• that the sperm and ova was maintained under appropriate conditions;
  • that the integrity of the packaging material and the labels were not compromised;
  • that there was no evidence of contamination or tampering; and
  • that the unopened sperm and ova package was free of damage.

Shipping

(2) An establishment that ships sperm or ova must

  1. establish and maintain shipping standards
  2. verify the integrity of the immediate containers and the shipping containers before shipping as well as the accuracy and legibility of their labels; and
  3. use shipping containers that are capable of resisting damage, maintaining the safety of the sperm or ova and maintaining adequate environmental conditions during shipping.

Establishments that ship sperm and ova must establish and maintain shipping standards, including the appropriate environmental conditions for shipping sperm and ova that must be defined in a standard operating procedure. They also must ensure the labels are legible and accurate prior to shipping. When specified, controls for temperature, light, etc. must be in place. Documentation that the sperm and ova were maintained under the appropriate environmental conditions must be kept and available upon request.

An establishment that ships sperm or ova must ensure they use shipping containers that are appropriate for both maintaining environmental conditions and resisting damage during shipping. The shipping standards need to ensure that the manner in which sperm or ova is shipped will:

  • maintain the appropriate environmental conditions during transportation in order to protect the safety of the sperm or ova. The appropriate environmental conditions are to be consistent with the instructions that accompany the sperm or ova; and
  • protect the sperm or ova from any tampering, damage, or contamination that could affect the safety of the sperm or ova.

An establishment must have documented evidence that the packaging materials used are capable of maintaining the integrity of the sperm and ova. The documented evidence must be available upon request. Evidence could consist of specification sheets, certificates of analysis (COAs), or manufacturer's package inserts describing the packaging material.

The packaging materials must also be compatible with the sperm and ova in order to prevent any interactions which may cause the package to degrade or chemicals from the packaging to be absorbed by the sperm and ova. Only packaging materials assessed and released by the person responsible for the quality management system, or by a designated alternate, must be used in the packaging of sperm and ova. Any changes in the packaging materials must be approved prior to use. Materials that are outdated or rejected should be adequately segregated until their disposal, which should be recorded. All packaging materials must be visually examined for damage before being used.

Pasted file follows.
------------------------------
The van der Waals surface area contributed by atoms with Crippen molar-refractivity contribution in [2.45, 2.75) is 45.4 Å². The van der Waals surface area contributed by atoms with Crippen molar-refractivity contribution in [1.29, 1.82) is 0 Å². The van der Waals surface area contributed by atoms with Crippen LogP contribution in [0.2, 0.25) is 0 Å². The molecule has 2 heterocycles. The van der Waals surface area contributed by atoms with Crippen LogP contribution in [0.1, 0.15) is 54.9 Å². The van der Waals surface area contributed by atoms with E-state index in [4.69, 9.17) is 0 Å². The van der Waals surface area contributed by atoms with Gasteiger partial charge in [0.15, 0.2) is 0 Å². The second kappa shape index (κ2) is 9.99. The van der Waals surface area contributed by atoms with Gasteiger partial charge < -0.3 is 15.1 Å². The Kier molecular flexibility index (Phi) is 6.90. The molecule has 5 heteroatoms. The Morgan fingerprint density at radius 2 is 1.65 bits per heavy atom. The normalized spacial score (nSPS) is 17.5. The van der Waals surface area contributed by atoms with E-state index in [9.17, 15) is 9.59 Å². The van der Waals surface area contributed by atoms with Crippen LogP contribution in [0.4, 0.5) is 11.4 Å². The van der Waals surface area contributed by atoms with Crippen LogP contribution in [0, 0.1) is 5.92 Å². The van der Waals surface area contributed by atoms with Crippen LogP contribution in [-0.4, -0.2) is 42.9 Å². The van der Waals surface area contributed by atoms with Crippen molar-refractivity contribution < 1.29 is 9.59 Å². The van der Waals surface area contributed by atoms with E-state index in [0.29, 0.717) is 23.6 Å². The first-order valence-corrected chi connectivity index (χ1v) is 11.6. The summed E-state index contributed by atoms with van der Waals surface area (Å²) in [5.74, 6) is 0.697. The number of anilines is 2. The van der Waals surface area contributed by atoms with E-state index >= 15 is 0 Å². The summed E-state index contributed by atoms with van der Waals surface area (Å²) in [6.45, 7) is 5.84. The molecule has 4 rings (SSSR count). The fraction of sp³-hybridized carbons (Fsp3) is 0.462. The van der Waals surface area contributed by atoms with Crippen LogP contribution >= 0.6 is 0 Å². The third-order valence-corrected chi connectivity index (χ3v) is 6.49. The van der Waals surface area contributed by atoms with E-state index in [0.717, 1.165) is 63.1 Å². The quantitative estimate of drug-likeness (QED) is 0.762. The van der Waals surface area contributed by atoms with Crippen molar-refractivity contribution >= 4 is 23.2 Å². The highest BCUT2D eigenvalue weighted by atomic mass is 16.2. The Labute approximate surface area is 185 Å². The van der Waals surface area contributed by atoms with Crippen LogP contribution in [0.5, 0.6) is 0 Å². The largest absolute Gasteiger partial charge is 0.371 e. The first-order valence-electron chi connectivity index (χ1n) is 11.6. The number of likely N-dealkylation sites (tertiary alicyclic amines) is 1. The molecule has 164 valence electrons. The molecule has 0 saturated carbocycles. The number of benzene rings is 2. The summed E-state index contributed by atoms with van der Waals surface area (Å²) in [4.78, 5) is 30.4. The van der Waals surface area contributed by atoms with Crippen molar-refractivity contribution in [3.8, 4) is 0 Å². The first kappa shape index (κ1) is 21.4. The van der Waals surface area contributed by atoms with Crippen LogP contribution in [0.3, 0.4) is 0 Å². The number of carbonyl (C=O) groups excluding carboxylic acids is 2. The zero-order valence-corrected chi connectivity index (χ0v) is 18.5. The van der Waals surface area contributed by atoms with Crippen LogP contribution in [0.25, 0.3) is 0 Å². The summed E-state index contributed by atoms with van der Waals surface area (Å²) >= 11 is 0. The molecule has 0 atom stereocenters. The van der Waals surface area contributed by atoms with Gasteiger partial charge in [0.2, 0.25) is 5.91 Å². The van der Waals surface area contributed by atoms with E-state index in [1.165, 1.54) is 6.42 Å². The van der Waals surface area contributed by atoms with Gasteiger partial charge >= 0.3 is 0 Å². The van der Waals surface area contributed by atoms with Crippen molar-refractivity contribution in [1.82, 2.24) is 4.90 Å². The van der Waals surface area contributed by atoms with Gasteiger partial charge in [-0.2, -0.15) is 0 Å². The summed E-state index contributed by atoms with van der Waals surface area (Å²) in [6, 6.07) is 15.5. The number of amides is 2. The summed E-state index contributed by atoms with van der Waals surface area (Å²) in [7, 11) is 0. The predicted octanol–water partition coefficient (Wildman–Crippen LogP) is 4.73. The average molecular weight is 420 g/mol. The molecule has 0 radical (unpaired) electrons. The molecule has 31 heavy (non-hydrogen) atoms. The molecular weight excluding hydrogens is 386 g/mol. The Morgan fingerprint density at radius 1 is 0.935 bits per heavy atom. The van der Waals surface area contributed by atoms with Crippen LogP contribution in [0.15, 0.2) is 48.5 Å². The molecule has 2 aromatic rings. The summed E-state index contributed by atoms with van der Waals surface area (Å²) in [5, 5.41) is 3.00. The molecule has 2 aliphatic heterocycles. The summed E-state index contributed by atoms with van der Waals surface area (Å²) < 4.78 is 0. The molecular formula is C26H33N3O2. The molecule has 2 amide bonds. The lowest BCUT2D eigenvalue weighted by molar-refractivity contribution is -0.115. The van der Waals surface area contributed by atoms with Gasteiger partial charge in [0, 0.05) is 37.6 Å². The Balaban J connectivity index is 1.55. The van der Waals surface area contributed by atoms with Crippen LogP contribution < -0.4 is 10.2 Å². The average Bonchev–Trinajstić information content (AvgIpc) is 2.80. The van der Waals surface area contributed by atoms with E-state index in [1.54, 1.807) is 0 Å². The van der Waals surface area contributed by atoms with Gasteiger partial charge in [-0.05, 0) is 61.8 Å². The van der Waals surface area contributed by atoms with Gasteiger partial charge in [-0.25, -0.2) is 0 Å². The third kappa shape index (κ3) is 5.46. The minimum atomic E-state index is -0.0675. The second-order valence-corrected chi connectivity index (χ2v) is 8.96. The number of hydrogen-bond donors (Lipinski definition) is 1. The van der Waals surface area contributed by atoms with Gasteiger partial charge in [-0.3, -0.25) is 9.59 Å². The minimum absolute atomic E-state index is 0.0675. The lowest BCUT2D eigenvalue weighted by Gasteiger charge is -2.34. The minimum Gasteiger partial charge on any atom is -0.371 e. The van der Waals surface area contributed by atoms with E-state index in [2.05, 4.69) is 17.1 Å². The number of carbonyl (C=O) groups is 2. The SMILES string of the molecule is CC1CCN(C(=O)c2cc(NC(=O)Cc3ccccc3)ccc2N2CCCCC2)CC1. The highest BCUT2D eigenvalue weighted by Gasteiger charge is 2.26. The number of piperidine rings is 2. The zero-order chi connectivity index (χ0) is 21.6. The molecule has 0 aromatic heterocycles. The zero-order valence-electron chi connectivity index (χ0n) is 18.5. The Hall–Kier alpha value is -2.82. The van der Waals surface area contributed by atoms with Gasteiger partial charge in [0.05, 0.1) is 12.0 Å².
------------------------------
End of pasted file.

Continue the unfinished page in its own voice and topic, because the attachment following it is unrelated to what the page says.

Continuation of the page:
Storage

52 An establishment that stores sperm or ova must establish and maintain standards for acceptable storage temperature ranges and ensure that sperm and ova are stored at a temperature within that range.

Sperm and ova must be stored according to the instructions and documentation that accompany the sperm and ova. Establishments that are storing sperm or ova must ensure that sperm or ova are stored at appropriate environmental conditions that maintain the appropriate temperature range.

Documentation showing that the sperm or ova were maintained under the appropriate environmental conditions must be retained.

Procedures describing the actions to be taken in the event of deviations from established criteria must be written, and such events must be appropriately documented and investigated.

Personnel, Facilities, Equipment and Supplies

Qualified personnel

53 In order to conduct its activities, an establishment must

  1. have sufficient personnel who are qualified by their education, training or experience to perform their respective tasks; and
  2. establish and maintain a program for the initial and ongoing training of personnel and for evaluating their competency.

All personnel performing, or responsible for regulated activities, must be qualified in accordance with the establishment's policies, and have the necessary combination of education, training, and/or experience. Personnel should be aware of the Safety Regulations and their responsibilities to comply with the applicable requirements.

An establishment must prepare and maintain a current organizational chart with clear delineation of lines of responsibility as set out in section 42 of the Safety Regulations. Establishments will need to ensure that staff meets the qualifications necessary to conduct their respective tasks.

A sufficient number of personnel must be available to perform the tasks required. Lack of sufficient personnel or underqualified staff may increase the risk of errors and accidents.